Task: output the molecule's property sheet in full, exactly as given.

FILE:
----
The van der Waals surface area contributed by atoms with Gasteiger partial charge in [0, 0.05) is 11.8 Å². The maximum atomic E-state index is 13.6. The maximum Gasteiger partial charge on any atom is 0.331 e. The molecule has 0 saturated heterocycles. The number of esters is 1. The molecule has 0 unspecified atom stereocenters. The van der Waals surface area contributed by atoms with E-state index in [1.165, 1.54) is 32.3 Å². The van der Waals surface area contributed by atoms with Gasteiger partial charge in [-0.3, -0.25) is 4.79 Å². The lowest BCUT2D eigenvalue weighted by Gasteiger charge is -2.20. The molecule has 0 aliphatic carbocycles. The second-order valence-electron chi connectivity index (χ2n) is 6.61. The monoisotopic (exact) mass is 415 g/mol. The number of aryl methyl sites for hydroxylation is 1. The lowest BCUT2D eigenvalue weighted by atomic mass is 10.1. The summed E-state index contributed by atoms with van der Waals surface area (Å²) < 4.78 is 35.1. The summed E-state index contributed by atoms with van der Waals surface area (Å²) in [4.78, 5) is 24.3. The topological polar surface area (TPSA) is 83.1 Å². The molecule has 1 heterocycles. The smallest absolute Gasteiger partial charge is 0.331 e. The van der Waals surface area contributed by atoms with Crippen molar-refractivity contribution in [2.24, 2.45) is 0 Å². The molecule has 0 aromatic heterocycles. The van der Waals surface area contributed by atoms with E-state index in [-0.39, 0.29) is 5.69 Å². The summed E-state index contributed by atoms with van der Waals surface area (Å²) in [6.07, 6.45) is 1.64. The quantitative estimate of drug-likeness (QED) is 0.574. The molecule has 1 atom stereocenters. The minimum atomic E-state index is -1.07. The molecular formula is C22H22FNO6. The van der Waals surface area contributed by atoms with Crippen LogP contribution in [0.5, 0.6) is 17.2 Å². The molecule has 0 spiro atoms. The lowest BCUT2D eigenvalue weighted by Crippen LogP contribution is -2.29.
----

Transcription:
The van der Waals surface area contributed by atoms with Gasteiger partial charge in [0, 0.05) is 11.8 Å². The maximum atomic E-state index is 13.6. The maximum Gasteiger partial charge on any atom is 0.331 e. The molecule has 0 saturated heterocycles. The number of esters is 1. The molecule has 0 unspecified atom stereocenters. The van der Waals surface area contributed by atoms with E-state index in [1.165, 1.54) is 32.3 Å². The van der Waals surface area contributed by atoms with Gasteiger partial charge in [-0.3, -0.25) is 4.79 Å². The lowest BCUT2D eigenvalue weighted by Gasteiger charge is -2.20. The molecule has 0 aliphatic carbocycles. The second-order valence-electron chi connectivity index (χ2n) is 6.61. The monoisotopic (exact) mass is 415 g/mol. The number of aryl methyl sites for hydroxylation is 1. The lowest BCUT2D eigenvalue weighted by atomic mass is 10.1. The summed E-state index contributed by atoms with van der Waals surface area (Å²) < 4.78 is 35.1. The summed E-state index contributed by atoms with van der Waals surface area (Å²) in [4.78, 5) is 24.3. The topological polar surface area (TPSA) is 83.1 Å². The molecule has 1 heterocycles. The smallest absolute Gasteiger partial charge is 0.331 e. The van der Waals surface area contributed by atoms with Crippen molar-refractivity contribution in [2.24, 2.45) is 0 Å². The molecule has 0 aromatic heterocycles. The van der Waals surface area contributed by atoms with E-state index in [-0.39, 0.29) is 5.69 Å². The summed E-state index contributed by atoms with van der Waals surface area (Å²) in [6.07, 6.45) is 1.64. The quantitative estimate of drug-likeness (QED) is 0.574. The molecule has 1 atom stereocenters. The minimum atomic E-state index is -1.07. The molecular formula is C22H22FNO6. The van der Waals surface area contributed by atoms with Crippen LogP contribution in [0.5, 0.6) is 17.2 Å². The molecule has 0 spiro atoms. The lowest BCUT2D eigenvalue weighted by Crippen LogP contribution is -2.29.